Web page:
In another anecdote, this one reported by The New York Times, Bolton relates that Trump had no idea the United Kingdom was a nuclear power and that he did not know Finland was not a part of Russia. Elsewhere in the Journal excerpt, Bolton accuses Trump of giving Chinese President Xi Jinping his blessing to build concentration camps in Xinjiang, a province where the Chinese government has brutally repressed the Uighurs, a Muslim minority population.
His WMD fibs aside, there’s no reason to doubt that Bolton is telling the truth about all this. After all the ridiculous and insane things Trump has said and done in public—in front of TV cameras, even—it is nearly impossible to be surprised by anything that he’s reportedly said or done in private. Remember when the president stood on the driveway in front of the White House and told reporters that China should open a “major investigation into the Bidens” while he was actively being impeached by Congress for allegedly asking Ukraine to open an investigation into the Bidens?Exactly.
Bolton’s book might add some specific details that no one previously knew, but it is unlikely to tell us much about Trump that isn’t already apparent after watching his first three years in office—or scrolling through his Twitter feed. The man is an open book.
But no one should believe for a second that Bolton wrote this book out of a sincere desire to speak truth to power. If Bolton believed Trump was an imminent danger to the country, he could have told Congress what he knew, without waiting for a subpoena, during the impeachment proceedings. Doing so may not have changed many minds, but it might have changed enough of them to remove from office a man Bolton seems to believe is dangerously incompetent.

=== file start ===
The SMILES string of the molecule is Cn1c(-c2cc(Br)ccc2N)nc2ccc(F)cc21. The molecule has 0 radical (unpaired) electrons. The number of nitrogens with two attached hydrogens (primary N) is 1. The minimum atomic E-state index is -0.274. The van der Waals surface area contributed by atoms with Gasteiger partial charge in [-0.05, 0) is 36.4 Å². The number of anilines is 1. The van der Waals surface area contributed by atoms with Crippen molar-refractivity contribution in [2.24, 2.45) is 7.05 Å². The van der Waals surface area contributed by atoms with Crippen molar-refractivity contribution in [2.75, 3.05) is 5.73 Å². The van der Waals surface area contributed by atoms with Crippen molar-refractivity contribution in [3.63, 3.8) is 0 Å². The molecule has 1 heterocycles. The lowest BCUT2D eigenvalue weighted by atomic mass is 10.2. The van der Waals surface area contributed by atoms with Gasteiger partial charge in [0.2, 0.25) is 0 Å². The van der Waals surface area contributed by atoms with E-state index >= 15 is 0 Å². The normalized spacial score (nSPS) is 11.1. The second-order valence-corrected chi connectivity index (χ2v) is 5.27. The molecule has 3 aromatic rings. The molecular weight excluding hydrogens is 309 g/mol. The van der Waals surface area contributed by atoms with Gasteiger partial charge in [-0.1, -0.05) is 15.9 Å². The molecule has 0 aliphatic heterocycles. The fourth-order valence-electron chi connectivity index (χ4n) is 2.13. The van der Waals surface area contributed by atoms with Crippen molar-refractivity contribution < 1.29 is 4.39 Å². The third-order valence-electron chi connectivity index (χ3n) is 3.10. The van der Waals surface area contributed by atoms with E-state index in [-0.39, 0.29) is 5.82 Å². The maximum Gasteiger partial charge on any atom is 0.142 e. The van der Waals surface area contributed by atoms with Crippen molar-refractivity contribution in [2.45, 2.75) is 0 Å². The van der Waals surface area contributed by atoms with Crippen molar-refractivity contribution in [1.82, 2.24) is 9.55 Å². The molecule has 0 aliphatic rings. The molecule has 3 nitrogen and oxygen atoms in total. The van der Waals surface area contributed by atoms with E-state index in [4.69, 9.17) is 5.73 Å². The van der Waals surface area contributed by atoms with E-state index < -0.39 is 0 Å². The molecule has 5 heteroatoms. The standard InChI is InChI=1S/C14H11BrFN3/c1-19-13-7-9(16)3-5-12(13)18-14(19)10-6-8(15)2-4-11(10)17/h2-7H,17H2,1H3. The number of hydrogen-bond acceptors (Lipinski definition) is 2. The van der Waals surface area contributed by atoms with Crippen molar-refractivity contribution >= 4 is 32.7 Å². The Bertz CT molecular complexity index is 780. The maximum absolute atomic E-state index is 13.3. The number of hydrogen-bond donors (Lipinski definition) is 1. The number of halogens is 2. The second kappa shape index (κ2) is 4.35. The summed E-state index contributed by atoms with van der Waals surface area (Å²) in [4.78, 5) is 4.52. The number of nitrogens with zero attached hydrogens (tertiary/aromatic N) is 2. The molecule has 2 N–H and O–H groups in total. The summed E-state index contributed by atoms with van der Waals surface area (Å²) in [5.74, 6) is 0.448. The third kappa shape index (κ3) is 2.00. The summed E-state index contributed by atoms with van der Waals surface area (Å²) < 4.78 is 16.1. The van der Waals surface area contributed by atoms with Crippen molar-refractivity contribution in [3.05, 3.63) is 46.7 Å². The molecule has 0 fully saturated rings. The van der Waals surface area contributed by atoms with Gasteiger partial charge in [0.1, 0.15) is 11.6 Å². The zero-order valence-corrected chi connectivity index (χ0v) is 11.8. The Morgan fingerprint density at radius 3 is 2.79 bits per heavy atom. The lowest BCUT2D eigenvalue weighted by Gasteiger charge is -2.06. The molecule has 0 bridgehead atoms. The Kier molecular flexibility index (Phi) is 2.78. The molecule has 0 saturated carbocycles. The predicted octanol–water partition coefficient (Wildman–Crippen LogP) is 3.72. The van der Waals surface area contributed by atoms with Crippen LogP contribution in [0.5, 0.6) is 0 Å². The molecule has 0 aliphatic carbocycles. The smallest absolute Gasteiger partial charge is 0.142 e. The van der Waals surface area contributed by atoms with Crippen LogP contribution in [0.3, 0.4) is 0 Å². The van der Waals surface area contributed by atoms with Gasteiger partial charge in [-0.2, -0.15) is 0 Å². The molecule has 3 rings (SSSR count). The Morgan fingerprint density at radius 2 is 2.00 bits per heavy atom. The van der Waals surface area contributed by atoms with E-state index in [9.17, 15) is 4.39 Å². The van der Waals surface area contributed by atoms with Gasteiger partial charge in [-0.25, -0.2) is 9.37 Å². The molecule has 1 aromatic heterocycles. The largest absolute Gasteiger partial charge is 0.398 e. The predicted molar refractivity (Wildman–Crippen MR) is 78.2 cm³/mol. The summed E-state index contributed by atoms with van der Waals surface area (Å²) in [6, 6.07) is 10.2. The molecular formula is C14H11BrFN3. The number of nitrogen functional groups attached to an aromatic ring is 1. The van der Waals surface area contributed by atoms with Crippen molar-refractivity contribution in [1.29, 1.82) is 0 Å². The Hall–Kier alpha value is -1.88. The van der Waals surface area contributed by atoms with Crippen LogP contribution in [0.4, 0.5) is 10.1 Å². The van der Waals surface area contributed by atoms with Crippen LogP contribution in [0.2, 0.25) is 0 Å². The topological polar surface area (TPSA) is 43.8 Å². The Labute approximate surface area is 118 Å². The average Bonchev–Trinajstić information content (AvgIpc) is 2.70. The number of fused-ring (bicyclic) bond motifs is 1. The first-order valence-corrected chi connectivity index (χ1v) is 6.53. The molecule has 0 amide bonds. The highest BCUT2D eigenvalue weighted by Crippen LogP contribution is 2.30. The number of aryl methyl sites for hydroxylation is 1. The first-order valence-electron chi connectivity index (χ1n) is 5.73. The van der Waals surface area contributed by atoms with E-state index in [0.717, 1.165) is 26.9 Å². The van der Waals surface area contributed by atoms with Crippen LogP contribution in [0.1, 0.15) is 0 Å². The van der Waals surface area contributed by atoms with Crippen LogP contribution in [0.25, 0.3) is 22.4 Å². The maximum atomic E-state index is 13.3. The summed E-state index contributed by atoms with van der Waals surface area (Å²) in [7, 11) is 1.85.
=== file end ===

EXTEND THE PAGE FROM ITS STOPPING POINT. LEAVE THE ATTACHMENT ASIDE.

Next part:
U.S. Trade Representative Robert Lighthizer says the idea that Trump sought to leverage trade policy to get Xi to help with Trump’s reelection “absolutely untrue,” and the Trump campaign issued a statement saying the claim was “absurd.” Trump is, of course, using the same lines he uses about everyone who leaves the White House and then speaks frankly about the incompetence they witnessed there. It really makes you wonder who is hiring these people.
Trump is now suggesting the wall is preventing covid-19 from entering the US via Tijuana, claims (no evidence provided) that California would see a surge in cases without it.
— Sahil Kapur (@sahilkapur) June 18, 2020
Any libertarian—and, for that matter, anyone who possesses an ounce of concern for the wellbeing of other humans—should prefer to see Bolton criticizing the White House from afar instead of advising the president about what countries to bomb next.
But let’s not turn Bolton into some sort of straight-shooting hero. No matter what else Bolton might have to say in his new book, his legacy will always be advocating for horrifying, bloody, and counterproductive foreign policies.
Trump’s foreign policy might be an inchoate mess operating with the sole purpose of getting the president reelected, but that’s at least less evil than Bolton’s gleeful warmongering.